PhD Studentship: Developing Structured Clinical Handover Tools for Non-communicable Diseases in Ind

Location
United Kingdom
Posted
Jan 03, 2018
Closes
Mar 23, 2018
Organization Type
University and College
Hours
Full Time
Details

Healthcare for many patients involves treatment or assessment by different clinicians in different institutions over time: in the community and hospital, and by generalist and specialist health care providers(HCP). HCPs need to communicate their assessments and plans to each other so that the healthcare delivered is safe and offers continuity for patients. This process is clinical handover. Handover critically involves communication to patients and their families who provide self-care at home. Clinical handover thus enables healthcare institutions to be inclusive and more effective.

Evidence from high-income countries shows that ineffective handover leads to delays in diagnosis, incorrect treatment, life threatening events and hospital re-admission. Limited evidence from low and middle-income countries (LMIC) suggests that poor outcomes due to inadequate handover are even greater. WHO has emphasised the importance of health systems integration and handover processes. The ageing population and adoption of unhealthy life styles is leading to a sharp increase in non-communicable diseases (NCDs) in many LMIC requiring long-term care; India has the highest burden of chronic disease such as diabetes, cardiovascular and respiratory diseases. Current Indian Government is conducting health system reforms with ambitions to strengthen primary care and universal health coverage. This provides an opportunity for innovations to improve integration of care for NCDs.

Our team successfully completed a MRC Health Systems Research Initiative (MRC-HSRI) Grant (2015-16) that investigated the handover process for NCDs in 2 Indian States. We found that communication was poor, public healthcare providers (HCP) did not have functioning information storage and retrieval systems and there were no systems to transfer information other than mostly unregulated pieces of paper/notes to patients at discharge or at clinic visits.

We consulted international experts and senior decision makers in India who reviewed our findings, patient notes models and plans for development of the electronic hospital/patient records. Mobile phone options were explored and found to require a large investment with major issues regarding data confidentiality, access and patient benefit. They concluded that (a) a discharge planning check-list for hospitals, and (b) a chronic patient-held booklets are the most patient-centred intervention options, feasible and cost-effective for effective handover to patients and HCPs.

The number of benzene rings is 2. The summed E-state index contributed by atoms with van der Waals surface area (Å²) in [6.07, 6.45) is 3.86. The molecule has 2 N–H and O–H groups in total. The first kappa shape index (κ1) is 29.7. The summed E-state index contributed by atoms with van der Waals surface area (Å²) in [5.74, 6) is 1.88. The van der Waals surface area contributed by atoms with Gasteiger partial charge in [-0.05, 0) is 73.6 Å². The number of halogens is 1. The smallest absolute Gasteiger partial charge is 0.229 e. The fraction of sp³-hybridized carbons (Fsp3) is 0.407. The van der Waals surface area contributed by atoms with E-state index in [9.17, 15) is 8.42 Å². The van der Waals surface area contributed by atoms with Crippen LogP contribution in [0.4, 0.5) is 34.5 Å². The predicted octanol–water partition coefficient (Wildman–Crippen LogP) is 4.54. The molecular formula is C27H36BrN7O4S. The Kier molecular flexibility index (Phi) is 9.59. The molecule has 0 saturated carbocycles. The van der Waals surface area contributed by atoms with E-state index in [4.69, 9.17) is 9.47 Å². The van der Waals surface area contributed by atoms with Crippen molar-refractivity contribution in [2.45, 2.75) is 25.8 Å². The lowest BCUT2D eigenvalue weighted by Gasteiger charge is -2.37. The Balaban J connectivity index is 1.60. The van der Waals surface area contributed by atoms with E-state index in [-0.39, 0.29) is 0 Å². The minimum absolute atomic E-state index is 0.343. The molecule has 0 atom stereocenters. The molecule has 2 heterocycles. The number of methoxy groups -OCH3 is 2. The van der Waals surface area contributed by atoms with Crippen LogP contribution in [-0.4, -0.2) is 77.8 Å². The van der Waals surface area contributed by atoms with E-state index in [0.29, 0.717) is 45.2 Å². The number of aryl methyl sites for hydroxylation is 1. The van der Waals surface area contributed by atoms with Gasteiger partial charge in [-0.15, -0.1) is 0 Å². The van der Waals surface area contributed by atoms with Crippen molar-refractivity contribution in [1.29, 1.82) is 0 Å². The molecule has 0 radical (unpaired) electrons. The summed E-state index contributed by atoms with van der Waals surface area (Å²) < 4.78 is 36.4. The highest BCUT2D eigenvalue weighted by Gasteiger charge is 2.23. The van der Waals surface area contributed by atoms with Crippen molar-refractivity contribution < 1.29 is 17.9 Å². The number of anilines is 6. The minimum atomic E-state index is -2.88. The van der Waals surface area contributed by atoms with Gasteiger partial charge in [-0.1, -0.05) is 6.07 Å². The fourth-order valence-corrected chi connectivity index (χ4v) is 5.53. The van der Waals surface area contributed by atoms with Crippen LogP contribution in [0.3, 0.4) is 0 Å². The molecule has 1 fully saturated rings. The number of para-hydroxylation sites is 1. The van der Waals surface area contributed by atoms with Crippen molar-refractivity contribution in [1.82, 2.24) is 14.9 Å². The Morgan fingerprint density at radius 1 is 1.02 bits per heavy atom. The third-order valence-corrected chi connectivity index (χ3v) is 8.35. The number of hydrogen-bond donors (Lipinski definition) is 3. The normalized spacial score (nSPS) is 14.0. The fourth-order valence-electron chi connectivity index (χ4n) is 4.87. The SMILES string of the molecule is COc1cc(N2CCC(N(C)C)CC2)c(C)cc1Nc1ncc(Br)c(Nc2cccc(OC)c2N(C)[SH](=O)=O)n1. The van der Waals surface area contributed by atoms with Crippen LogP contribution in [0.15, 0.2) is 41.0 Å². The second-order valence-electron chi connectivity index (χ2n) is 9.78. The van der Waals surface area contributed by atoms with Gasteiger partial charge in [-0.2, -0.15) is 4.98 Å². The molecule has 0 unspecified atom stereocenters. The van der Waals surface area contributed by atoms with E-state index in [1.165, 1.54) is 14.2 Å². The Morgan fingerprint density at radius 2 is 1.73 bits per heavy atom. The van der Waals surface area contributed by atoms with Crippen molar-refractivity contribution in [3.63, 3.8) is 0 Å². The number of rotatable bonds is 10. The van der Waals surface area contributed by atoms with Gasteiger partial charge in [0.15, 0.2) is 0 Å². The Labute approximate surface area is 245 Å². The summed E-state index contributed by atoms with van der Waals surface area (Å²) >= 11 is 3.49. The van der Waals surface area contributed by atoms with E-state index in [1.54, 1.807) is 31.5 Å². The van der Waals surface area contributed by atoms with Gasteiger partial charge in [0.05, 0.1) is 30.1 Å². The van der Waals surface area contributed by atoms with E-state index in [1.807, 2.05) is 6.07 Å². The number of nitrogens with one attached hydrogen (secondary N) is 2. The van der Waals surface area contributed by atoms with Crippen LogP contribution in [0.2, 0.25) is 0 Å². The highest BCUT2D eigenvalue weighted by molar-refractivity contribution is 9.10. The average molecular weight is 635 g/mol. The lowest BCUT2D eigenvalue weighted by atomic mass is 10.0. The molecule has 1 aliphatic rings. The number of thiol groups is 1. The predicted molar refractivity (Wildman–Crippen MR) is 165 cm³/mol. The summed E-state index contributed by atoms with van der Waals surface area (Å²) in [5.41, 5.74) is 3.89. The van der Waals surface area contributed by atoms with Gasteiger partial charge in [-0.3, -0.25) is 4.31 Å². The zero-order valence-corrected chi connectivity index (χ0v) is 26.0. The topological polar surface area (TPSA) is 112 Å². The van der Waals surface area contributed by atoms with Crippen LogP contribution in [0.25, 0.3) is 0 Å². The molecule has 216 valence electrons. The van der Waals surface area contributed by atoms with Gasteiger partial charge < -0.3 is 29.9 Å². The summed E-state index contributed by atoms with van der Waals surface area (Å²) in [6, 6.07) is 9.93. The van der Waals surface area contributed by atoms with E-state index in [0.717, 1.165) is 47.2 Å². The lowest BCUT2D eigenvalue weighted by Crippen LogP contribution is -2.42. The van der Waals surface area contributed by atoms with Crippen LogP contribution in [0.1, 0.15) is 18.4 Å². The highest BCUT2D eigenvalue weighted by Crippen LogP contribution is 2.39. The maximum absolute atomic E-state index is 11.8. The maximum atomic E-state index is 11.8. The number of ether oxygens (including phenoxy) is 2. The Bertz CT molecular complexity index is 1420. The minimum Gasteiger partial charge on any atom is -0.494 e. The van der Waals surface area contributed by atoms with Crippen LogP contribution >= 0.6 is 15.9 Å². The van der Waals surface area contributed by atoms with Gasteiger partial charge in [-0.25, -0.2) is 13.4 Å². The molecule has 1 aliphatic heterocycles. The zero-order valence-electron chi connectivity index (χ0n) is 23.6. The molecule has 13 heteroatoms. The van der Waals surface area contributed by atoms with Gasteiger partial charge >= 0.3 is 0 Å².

The PhD researcher will build on this work and collaborations in India to develop the patient-held record and the discharge planning check-list, and to pilot them in the Indian healthcare setting. We intend to submit a proposal to the MRC to evaluate the interventions within a complex health systems improvement package in a cluster-RCT.

Implementing structured handover will enable healthcare institutions to deliver care more inclusively (increased engagement with patients in their own care) and more effectively (coordination across institutions in a care pathway, reduced errors, delays, costs).

 

Questions:

  • What are optimal format and contents for tools (a) & (b)
  • What are barriers/facilitators to their use and implementation in the private and public health care of India from the patient and HCP perspectives
  • What are the immediate benefits to improving quality of care for NCD patients
  • What are benefits to patient-centred care
  • What are methodological innovations related to best ways of delivering qualitative research in such challenging settings (e.g. language/translation issues, recruitment of hard to reach participants, managing cultural/occupational hierarchies, local vs UK researcher collaboration)

 

We propose to use a novel combination of studies with experts, policy makers/managers, clinicians and patients, using 5 interconnected work packages(WPs):

  1. Literature review: previous studies or attempts at content of chronic disease/patient-held records & discharge planning tools & implementation challenges
  2. Qualitative Expert interviews: in the UK and India about the content and implementation of such tools
  3. This component will develop the student’s understanding of challenges of health system development in a complex setting such as India. S/he will also gain skills in group and consensus decision making e.g. Delphi method (15 mth)
  4. Develop the 2 tools: enable skills in health service tool development (6 mth)
  5. Pilot and evaluate the tools in India with patients tracked for 3 months (mixed quantitative & qualitative methods) to improve tools and explore how the interventions would be operationalised by HCPs and patients:
  6. Develop intervention implementation and evaluation skills, and understand barriers and facilitators that underlie health systems’ change and handover challenges in India as an example of a LMIC (12 mth)
  7. Definition of methodological innovations related to best ways to deliver qualitative research in LMIC challenging setting

 

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